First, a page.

From the category archives:

Typography

The Conestee Mill Stamp Collection

by admin on 12/01/2017

The internet is an amazing thing, with billions and billions of pages. However, it seems that anyone who Googles for information on trademark stamps or tickets always ends up on this site!
That’s exactly what happened when I got an email from someone who “found a few crates of stamps” while clearing out an old mill in Conestee, SC and, upon looking at some of the stampmakers’ names, found they matched the condor stamp I had purchased a couple of years ago.

I was sent some basic photos of the stamps

IMG_1617and was assured there were also some other ‘pictorial’ designs to go with this one of the Woolworth Building in NYC

20170111_182134Altogether I was told there were over 200 stamps and about 30 original bolt prints like below

20161221_153334As this was really a unique opportunity to create a whole section of American stamps in my collection and stop them being sold piecemeal, I bought the lot.

A few weeks later a pallet arrived with 6 large cardboard boxes containing 450lb of American stamps….

Though initially disappointed to discover that the seller  “didn’t quite know what you meant by pictorial” and that the Woolworth Building stamp was pretty much the only one that wasn’t just text, the collection is remarkable and I soon unpacked, sorted and started cleaning them

IMG_20161111_224911   20161226_194324

From thisIMG_20161111_220828to this

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As I cleaned, fed the wood with linseed oil and then repaired (removing old nails and fixing bent metal) these forlorn objects, they revealed their history. I always feel like I am polishing long lost gravestones when I go through this process and  stampmakers’ names I had never heard of such such as Parsons & Mealey, Lowell, H H Manning, Lowell, Braidwood Stamp Co, Perth Amboy NJ,  C J Kimbell, J Cosgrove RI, William Yungmann, 46 Beekman St NYC and F Brockman ( at both 607 W43rd st and 440 W36th St NYC) start appearing from beneath years of dirt . 20170111_18231720170112_121014-1

The names of merchants who owned and marked their names on the stamps such Neuss Hesslein (Nehesco), Suffern & Suffern, Garner & Co., Watts Stebbins & Co., J A Doering, Hayward & Thurston, Ultramares Corp, Shall & Co., De Sola & Henriquez, San Salvador, A D Straus & Co, Hispanic Textile Co will all help in dating the stamps.20170111_181151 20170111_18111920170111_183322

What I do know already is that the condor stamp originated from this same collection. It has exactly the same “D.M.” badging that can be found on some of these stamps. I was told that the collection was amassed from different mills as they closed down over the years. “Clifton Mills” appears the most and was originaly built in the 1880’s in Clifton SC.20170111_181759

But there are stamps from other locations and companies such as Nutwood, Castleton, Adsco Mills, The Rising Sun Mf’g. Co., The Callerton Mf’g Co.  and Barnard which I need more time to trace the history of online.

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The fabrics most often mentioned on the stamps are Sheeting, Drilling and Shirtings.

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There are quite a few Spanish language stamps and they reference Venezuela, El Salvador, Bolivia and Chile, so these merchants were definitely in the export trade…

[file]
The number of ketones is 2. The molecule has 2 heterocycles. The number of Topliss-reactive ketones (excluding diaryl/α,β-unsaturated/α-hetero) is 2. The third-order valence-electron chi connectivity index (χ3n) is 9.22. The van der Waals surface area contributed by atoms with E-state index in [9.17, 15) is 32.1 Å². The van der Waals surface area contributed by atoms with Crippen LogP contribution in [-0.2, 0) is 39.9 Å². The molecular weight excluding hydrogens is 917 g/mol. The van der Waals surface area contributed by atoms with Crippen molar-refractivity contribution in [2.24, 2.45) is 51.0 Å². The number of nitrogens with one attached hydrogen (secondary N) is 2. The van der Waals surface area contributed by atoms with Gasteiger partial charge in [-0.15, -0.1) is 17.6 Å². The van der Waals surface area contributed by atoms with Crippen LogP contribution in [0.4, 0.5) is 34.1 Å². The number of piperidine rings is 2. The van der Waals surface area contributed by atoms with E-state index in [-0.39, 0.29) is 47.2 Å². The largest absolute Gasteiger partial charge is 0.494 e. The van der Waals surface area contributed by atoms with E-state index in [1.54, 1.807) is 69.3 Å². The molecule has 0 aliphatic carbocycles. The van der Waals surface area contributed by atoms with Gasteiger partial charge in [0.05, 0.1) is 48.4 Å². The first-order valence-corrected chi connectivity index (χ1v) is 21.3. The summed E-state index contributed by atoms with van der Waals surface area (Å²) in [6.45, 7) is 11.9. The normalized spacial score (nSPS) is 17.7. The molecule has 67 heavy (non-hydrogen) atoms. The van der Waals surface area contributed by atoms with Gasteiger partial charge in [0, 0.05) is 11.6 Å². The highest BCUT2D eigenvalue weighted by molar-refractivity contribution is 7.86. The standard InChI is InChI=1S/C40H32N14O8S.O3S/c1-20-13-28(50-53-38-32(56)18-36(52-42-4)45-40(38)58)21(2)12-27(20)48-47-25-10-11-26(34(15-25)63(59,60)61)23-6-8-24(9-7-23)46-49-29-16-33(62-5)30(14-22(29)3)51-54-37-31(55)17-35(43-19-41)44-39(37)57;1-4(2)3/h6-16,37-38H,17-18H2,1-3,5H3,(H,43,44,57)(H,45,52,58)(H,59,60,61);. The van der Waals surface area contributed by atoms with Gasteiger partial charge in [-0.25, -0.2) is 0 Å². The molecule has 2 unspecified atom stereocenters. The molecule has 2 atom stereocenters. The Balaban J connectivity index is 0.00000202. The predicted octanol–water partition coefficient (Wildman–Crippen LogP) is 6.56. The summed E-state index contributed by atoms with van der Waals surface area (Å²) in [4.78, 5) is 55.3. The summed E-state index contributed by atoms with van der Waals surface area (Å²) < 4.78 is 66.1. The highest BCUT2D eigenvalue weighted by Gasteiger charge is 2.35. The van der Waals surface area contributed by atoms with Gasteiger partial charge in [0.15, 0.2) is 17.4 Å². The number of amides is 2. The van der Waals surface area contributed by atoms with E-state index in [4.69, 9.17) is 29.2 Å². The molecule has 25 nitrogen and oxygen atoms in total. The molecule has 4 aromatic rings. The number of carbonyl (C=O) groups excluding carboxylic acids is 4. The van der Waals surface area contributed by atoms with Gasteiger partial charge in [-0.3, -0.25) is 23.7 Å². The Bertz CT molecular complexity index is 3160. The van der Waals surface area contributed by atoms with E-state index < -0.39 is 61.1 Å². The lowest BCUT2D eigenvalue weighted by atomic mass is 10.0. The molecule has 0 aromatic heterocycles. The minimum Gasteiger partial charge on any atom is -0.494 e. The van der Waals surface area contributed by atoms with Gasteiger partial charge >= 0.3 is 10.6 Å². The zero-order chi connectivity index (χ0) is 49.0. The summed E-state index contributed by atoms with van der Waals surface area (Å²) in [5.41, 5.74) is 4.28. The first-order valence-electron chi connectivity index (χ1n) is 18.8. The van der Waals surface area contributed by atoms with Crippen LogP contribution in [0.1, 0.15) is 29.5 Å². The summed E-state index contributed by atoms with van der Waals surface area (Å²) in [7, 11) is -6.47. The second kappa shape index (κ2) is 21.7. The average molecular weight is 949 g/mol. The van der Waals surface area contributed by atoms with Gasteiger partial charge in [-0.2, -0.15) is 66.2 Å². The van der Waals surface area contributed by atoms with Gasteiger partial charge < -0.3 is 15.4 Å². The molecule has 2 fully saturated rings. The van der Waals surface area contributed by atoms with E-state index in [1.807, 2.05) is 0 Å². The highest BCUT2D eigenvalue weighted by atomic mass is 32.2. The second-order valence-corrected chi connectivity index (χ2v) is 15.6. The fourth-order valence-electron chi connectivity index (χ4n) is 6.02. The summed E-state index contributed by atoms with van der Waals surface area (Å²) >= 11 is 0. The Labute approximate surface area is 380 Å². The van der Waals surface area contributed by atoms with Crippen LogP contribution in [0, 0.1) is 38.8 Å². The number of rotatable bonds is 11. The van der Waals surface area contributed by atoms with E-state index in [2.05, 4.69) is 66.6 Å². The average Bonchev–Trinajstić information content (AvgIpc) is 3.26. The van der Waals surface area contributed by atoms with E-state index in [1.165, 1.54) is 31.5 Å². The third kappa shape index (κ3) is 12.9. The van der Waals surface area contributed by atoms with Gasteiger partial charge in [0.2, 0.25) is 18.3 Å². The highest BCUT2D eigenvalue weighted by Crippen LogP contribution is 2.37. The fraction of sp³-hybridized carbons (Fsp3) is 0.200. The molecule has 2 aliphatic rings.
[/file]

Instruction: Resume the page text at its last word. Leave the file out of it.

20170112_115006-1 20170112_122150-1

 

As in the Manchester trade, individual letters could be used to create word stamps and although there were no small letters in this collection, they are evident in these carefully made word stamps…

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CONCLUSIONS

After going through this collection, I would say that the American stamps match the English ones both in construction technique and standard height but the design and execution is definitely ‘good’ rather than ‘high’ quality.  Of course, what tends to happen with these collections is that all the best stamps are sold, leaving only the less attractive ones to gather dust as happened here.  Despite the cherry picking, the missing pictorial stamps that are printed on the bolt cloth samples pale in comparison to those made by their Manchester counterparts. That makes sense because the American fabric trade was not as competitive and  just focused more on cheaper fabrics (such as the aforementioned sheeting, drills and shirtings) for the domestic and nearby South American markets. As competition was less fierce, high quality distinctive branding between merchants was therefore not as important as in the Manchester trade.

As much as I am spoiled by already having such a huge collection, these hand-made possibly 100 year old American objects are still an incredible and beautiful find.

I feel so lucky to be in a position where people offer me things like this after seeing my enthusiasm for collecting and preserving on this website. Who knows what else is out there….? I am happy to hear from anyone with anything from objects to memories regarding this fascinating subject.

While you are here, please remember to be respectful and not copy any of the text or images on this site without my permission. I am always happy to share information but just consider how much time and money goes into bringing this information for you to enjoy before copying and pasting anything. Thanks!

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New collection of letters acquired

by admin on 18/10/2013

Thanks to this site, a reader from Yorkshire, England contacted me to sell his collection of letter and number stamps, which doubles the size of my single character collection.They were in trays and random but have been since sorted and I share them here with you.

Copyright Adrian WIlson Copyright Adrian Wilson

 

Below is my existing collection of numbers and letters, with several complete alphabets. I hope some of the random spare letters match some of the fonts from the new collection.

I also wonder if missing letters could be made using a 3D printer?

copyright Adrian Wilson

 

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The Sun Bleach Stamp Book

by admin on 21/08/2011

There are several stamp books in my collection and I have created an ebook version of one here for you to enjoy.  Contact me directly if you would like a link to the ebook

 

Merchants all had printed copies of their trademark stamps and each stamp was individually numbered. The books were made to match the size of folded cotton fabric pieces, so measure about 30 inches by 12.  The stamps would be sent out to the packing houses to print onto the fabric pieces to identify and brand the cloth. A large part of the textile trade was the sale of plain white fabric and bleaching companies would take orders, bleach, pack, bale and ship the fabric off across the world on behalf of the merchant. The merchant would simply get a sample of the fabric sent and a copy of how the pieces were stamped.